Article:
Sweeny Police | Amber Alert

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Amber Alert

Who Was Amber?

In 1996, 9-year-old Amber Hagerman disappeared from her Arlington neighborhood while riding her bicycle. A neighbor was able to give some details of the car involved, but no system was in place to get that information to local residents quickly. Amberís body was found four days later.

Hoping to prevent such a tragedy from happening again, residents contacted area radio stations and suggested that special alerts be broadcast in abduction cases in the future. The Association of Radio Managers (ARM) in the Dallas/Fort Worth area worked with local law enforcement to develop a plan using emergency system broadcasts across numerous media outlets. Thus, the Amber Alert system was born.

Amber Hagerman

Introduction

On August 12, 2002, Governor Rick Perry issued Executive Order Number RP16 implementing a statewide Amber Alert System. The Amber Alert is a missing child response program that utilizes the resources of law enforcement and the media to immediately notify the public when children are abducted by predators. This alert enlists the support of all citizens within a 200-mile radius of the kidnapping and greatly increases the potential for rescuing the child. The KlaasKids Foundation, established by Marc Klaas, father of Polly Klaas who was kidnapped and murdered, reports that kidnappers can travel a mile a minute from the scene of the abduction.

Amber Alert Icon

President George Bush directed the formation of a national AMBER Alert network at the first White House Conference on Missing, Exploited, and Runaway Children in October of 2002.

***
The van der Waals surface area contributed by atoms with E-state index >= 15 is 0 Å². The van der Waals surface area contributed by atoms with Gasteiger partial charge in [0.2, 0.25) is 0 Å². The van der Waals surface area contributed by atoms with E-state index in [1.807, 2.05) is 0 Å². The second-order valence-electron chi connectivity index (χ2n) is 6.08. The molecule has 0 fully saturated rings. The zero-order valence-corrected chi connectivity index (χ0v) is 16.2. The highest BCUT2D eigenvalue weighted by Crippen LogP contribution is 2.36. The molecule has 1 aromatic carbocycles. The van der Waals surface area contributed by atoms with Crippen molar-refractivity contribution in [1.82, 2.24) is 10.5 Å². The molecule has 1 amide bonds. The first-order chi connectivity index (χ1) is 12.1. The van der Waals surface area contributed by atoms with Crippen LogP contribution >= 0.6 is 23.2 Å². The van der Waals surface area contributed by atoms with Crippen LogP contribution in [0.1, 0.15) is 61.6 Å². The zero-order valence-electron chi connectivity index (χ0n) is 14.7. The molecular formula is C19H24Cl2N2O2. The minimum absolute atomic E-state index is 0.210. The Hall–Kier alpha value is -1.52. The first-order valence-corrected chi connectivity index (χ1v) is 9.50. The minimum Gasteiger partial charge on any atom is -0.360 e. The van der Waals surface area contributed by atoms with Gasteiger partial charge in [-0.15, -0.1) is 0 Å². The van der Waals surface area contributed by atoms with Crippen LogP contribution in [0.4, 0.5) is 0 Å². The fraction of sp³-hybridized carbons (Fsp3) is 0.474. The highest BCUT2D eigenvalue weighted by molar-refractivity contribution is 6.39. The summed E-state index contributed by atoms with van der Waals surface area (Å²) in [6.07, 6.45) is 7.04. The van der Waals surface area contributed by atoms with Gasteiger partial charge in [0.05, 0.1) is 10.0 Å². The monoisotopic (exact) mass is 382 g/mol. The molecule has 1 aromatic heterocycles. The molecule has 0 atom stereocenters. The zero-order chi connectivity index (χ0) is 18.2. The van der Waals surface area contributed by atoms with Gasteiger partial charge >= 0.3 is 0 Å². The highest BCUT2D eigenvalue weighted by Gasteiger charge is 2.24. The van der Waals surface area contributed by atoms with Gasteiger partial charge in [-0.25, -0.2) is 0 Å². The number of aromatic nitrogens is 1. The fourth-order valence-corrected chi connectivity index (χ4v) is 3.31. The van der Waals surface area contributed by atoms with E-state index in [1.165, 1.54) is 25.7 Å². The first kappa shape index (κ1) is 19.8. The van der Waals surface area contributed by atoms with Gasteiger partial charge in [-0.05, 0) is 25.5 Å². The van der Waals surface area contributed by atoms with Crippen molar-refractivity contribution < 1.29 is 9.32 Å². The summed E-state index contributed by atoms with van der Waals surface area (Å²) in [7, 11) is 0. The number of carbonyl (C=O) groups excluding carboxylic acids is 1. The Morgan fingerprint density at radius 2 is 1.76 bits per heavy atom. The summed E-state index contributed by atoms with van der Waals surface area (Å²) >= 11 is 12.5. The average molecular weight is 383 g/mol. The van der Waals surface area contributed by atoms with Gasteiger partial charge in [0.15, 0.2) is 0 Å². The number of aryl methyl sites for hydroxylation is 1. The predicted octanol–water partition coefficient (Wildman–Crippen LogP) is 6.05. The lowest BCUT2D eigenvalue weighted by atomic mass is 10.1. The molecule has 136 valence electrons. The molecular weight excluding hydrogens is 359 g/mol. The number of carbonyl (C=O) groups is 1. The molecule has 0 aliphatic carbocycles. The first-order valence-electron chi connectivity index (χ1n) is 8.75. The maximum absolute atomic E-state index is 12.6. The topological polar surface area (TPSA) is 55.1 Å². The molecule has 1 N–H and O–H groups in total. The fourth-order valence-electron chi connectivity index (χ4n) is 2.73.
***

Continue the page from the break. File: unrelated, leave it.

Today, plans are in effect in all 50 states, along with a number of interstate collaborations.  Thanks to cooperation among broadcasters; local, state, and federal officials; and citizens in communities across the country, AMBER Alert has become a powerful force in fighting crime.

The Texas Amber Alert Network

The Texas Amber Alert Network provides the stateís law enforcement officers with a mechanism to provide rapid notification of abducted child cases to the media and the public. These alerts encourage the public to report any information about the missing child or the suspect.

The network can by activated only by local law enforcement officers. One call to the Texas Department of Public Safety (DPS) will result in a notice being issued over the Texas Association of Broadcastersí Emergency Alert System to television and radio stations within a 200-mile radius of the abduction. DPS will also notify the Texas Department of Transportation to flash messages on state highway signs in the appropriate area warning motorists to watch for the suspectís vehicle. An alert also will be sent to local law enforcement agencies across the state and the appropriate federal agencies.

Local law enforcement agencies also will have a direct connection to a national alert system which will send additional information and a photo to media outlets and major businesses in the search radius.

The Criteria to Issue an AMBER Alert:

  1. The victim of the abduction is a child age 17 years or younger.

  2. Law enforcement officials have a reasonable belief that the child has been taken without the permission of the childís parent or guardian.

  3. Law enforcement officials believe the child is in imminent danger of serious bodily injury or death.

  4. There is enough descriptive information about the victim, abductor, or the suspectís vehicle to make a broadcast alert to the public helpful.

  5. The victim's name and other critical data have been entered into the National Crime Information Center (NCIC) system.